Over the next five years, the UK is providing £175 million in life-saving humanitarian aid to the Democratic Republic of the Congo, where political insecurity and increasing violence are forcing people to flee their homes.
Sustainable development goal 4 focuses on inclusive and quality education for all, but a recent joint report by Leonard Cheshire and the UN Girls’ Education Initiative has found that girls’ education, especially of those with disabilities, is being overlooked in many developing countries. Will the Government seek to advance this SDG with the utmost vigour to ensure equal educational opportunities for all across the world?
The hon. Gentleman is absolutely right about the value and importance of girls’ education around the world. DFID and the UK Government lead in this area. We have encouraged, through the UN and other international bodies, other countries to step up, and of course we will continue to do that.
My hon. Friend is absolutely right that tackling malaria saves lives. It has a positive impact on improving health services for the poor and increases economic growth and productivity in affected countries. In April 2017, the UK announced that we would protect more than 200 million people from the pain and disfigurement caused by diseases such as malaria. I was at a conference addressing this subject in Berlin last week. Dealing with antimicrobial resistance will play an integral part in ensuring that drugs remain effective and that the UK remains a world leader in tackling malaria.
The Minister is a well-travelled fellow.
The UK continues to make representations on demolitions in the west bank and ensures that Israel understands the relationship between the UK and funding. We support efforts to bring to the notice of the Israeli authorities the legal arguments against demolitions, and we will continue to do so.
My hon. Friend is absolutely right, because DFID and Britain are working with many partners, including WaterAid. I pay tribute to this country’s great non-governmental organisations that provide wash and sanitation facilities for women and girls around the world, and protect their health and wellbeing. I pay tribute to what my hon. Friend and other Members are doing to work with them.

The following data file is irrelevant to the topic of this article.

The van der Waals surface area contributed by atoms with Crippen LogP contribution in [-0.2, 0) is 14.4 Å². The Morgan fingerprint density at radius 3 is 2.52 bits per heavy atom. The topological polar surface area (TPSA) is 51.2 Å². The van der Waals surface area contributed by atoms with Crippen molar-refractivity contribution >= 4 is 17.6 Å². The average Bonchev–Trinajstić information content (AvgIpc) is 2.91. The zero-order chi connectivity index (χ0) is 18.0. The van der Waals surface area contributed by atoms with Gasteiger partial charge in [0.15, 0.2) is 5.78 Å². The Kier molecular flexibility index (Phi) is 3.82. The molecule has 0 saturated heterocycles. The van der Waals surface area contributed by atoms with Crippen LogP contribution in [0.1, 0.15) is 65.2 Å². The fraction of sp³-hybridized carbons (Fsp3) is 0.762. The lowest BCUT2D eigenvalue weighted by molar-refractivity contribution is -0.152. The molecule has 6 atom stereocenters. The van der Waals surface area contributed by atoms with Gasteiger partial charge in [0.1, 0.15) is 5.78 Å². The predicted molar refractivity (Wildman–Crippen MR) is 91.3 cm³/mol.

Of course, the medical aid and support that is going in is critical, because there are cases involving children, and parasites and diseases have really taken hold. Psycho-social care is now being put in place through many of the partners that I met just last week, including the Disasters Emergency Committee and other aid charities. A great deal of work is taking place, but there is much more to do in the light of the hundreds of thousands of people who are currently fleeing for their lives.
Many British scientists are leading collaborative research projects with partners around the world on diseases such as malaria, tuberculosis and HIV. Does the Minister agree that it is important that Britain continues to collaborate on science and research after we leave the EU?
As my hon. Friend would imagine, that is extremely important. From talking in Berlin last week to colleagues from throughout the EU and elsewhere about research collaboration, I was left in no doubt that those involved in the research and science community see every chance that we will continue to co-operate internationally, whether or not we remain in the EU.
The hon. Gentleman is right to raise maternal health and protection for women, girls and children. We are working with the UN agencies, including the Office for the Co-ordination of Humanitarian Affairs, to make sure that child protection and the protection of women feature heavily in their work and at next week’s meeting. Officials are attending next week, and it is important to say that Britain has led the way in calling out these issues and providing resources to the agencies that are delivering on the ground so that they can protect women and children.
We should rightly be proud of the enormous holistic contribution that the UK has made in responding to the Syria crisis, but what effort has been made in parallel? What credit does my right hon. Friend give to the charitable effort that has taken place and what has it achieved?
My hon. Friend is right to make a point about the charitable contribution that has been made across the United Kingdom to all the aid efforts for Syrian refugees. There are many examples of that happening in which we have all been involved. The situation continues to deteriorate, and DFID and the Government continue to provide all the support that is needed. Through our aid match scheme, we are providing help directly to many of the charities, as well as contributing to the relief effort.
I call Tracy Brabin. Not here—another time.
The hon. Lady is right to point out that we make contributions through other organisations, particularly the European Union. After Brexit, we will ensure that that money is not only spent accountably and in a transparent way, but doing exactly what it is there to do: serving the world’s poorest and providing relief to those people who desperately need that aid support.
I would not want the hon. Gentleman to think that he was out of the water.
Thank you, Mr Speaker. What access can my right hon. Friend give to her Department’s procurement programme for innovative, UK-built food aid drones?
I thank my hon. Friend for highlighting the opportunity for DFID and the Government to use technology to provide much-needed food aid relief around the world, such as in refugee camps and crisis zones. Our procurement system has now changed. We are working with a range of suppliers to ensure that we can get the innovators to the Government to deliver the support that is needed.
Order. Khadija Arib, the President of the Dutch House of Representatives, is joining us in Parliament today. I know that colleagues will wish to extend the warmest of welcomes to my Dutch counterpart. I thank her for being here.